(Primary) Jack the cat constructs the perfect nest to appeal to a chicken, one who, he anticipates, will lay an egg he can make into a delicious omelet. The luxurious nest he provides, though, attracts not just a Spanish-speaking chicken (""-Caramba!"") but also a French-speaking duck (""Sacre bleu!"") and then an all-American goose (""Great balls of fire!""). To Jack's delight, each bird lays an egg-but to his dismay, all three refuse to budge from the nest. Days pass, and by the time Jack finally hits on a way to move the birds, the eggs have hatched, and Jack becomes an unwilling mama/maman/ma. John Manders's large, exuberant gouache paintings have exactly the right cartoony style, with everything just a little cheesier and larger than life. Funny details abound: Jack's chicken-attracting nest is padded with pillows, framed by Christmas lights, and has a welcome mat leading up to it. With its big pages and energetic telling, this will make a great story-time book. (c) Copyright 2010. The Horn Book, Inc., a wholly owned subsidiary of Media Source, Inc. No redistribution permitted. All rights reserved.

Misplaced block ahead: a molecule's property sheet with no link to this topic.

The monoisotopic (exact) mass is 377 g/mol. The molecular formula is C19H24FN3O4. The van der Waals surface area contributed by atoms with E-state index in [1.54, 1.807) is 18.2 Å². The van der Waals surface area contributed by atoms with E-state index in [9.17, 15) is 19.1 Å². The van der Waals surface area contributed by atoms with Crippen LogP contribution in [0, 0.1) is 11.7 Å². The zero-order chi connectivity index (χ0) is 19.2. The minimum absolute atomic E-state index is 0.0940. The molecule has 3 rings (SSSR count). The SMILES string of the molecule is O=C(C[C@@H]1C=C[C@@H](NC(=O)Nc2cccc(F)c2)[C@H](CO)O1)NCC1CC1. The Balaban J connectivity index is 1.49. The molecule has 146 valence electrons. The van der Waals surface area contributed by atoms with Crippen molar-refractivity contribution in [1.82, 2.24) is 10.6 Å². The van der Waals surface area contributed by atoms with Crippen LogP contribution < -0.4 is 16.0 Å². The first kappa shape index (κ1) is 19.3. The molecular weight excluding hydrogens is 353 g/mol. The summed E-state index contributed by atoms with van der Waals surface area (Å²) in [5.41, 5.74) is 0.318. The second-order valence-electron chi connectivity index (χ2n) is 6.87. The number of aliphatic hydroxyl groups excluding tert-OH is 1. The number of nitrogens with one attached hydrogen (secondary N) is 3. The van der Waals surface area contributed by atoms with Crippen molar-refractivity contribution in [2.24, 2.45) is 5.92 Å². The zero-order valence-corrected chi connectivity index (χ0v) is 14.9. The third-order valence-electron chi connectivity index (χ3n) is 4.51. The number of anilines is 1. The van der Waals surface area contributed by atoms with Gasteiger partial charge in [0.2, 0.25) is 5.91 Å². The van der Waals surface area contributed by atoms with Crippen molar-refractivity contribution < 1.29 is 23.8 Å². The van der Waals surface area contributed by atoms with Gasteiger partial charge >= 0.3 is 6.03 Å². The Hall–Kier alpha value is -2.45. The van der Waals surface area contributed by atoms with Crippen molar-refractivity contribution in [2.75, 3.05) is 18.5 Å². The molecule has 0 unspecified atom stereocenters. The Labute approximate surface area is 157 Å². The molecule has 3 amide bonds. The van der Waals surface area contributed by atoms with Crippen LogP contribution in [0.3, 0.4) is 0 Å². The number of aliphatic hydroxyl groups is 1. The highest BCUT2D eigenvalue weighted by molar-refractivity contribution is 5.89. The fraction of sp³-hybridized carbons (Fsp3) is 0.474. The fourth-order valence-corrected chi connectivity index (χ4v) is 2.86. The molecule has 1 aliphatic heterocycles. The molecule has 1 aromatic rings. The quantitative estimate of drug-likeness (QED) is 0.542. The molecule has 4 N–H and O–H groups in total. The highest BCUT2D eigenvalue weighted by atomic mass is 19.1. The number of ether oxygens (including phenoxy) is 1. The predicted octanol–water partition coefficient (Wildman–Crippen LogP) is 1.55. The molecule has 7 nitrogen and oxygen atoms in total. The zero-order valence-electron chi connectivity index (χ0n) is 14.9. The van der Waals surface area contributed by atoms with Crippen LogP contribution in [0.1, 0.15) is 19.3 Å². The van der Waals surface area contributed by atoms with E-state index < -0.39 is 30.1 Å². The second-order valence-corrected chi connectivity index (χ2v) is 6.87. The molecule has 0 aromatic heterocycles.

Kirkus Review

Jack the cat is building the perfect nest, bound to attract the perfect chicken that will lay the perfect egg to make the perfect omelet. But Jack's plan hatches more than he expected. First a chicken, then a duck, then a goose, claims the nest, calls it perfect and refuses to leave. Cries of "FIRE!" "FLOOD!" and "WOLF" don't budge their ruffled feathers, until Jack hints the next farm over has an even better nest. Fowl free, he thinks; Jack's mouth waters in anticipation of an egg breakfast, lunch and dinner. But just as he reaches for the eggs, they hatch and immediately imprint on Jack as their father. To escape their peeping demands, he tries to hide, but the three fuzzy chicks find him and drag him back to the nest for warmth and sleep. Henpecked into a new paternal responsibility, Jack curls up with the chicks and realizes his nest is perfect. The gouache illustrations cluck with humor and details that add giggles: the face-on double spread of Jack in his bib overalls with whisk in one hand and spatula in the other; the wolf scene in which Jack wears a red riding hood; and Jack's egg-yolk eyes. Perfect fine-feathered fun. (Picture book. 4-7) Copyright ©Kirkus Reviews, used with permission.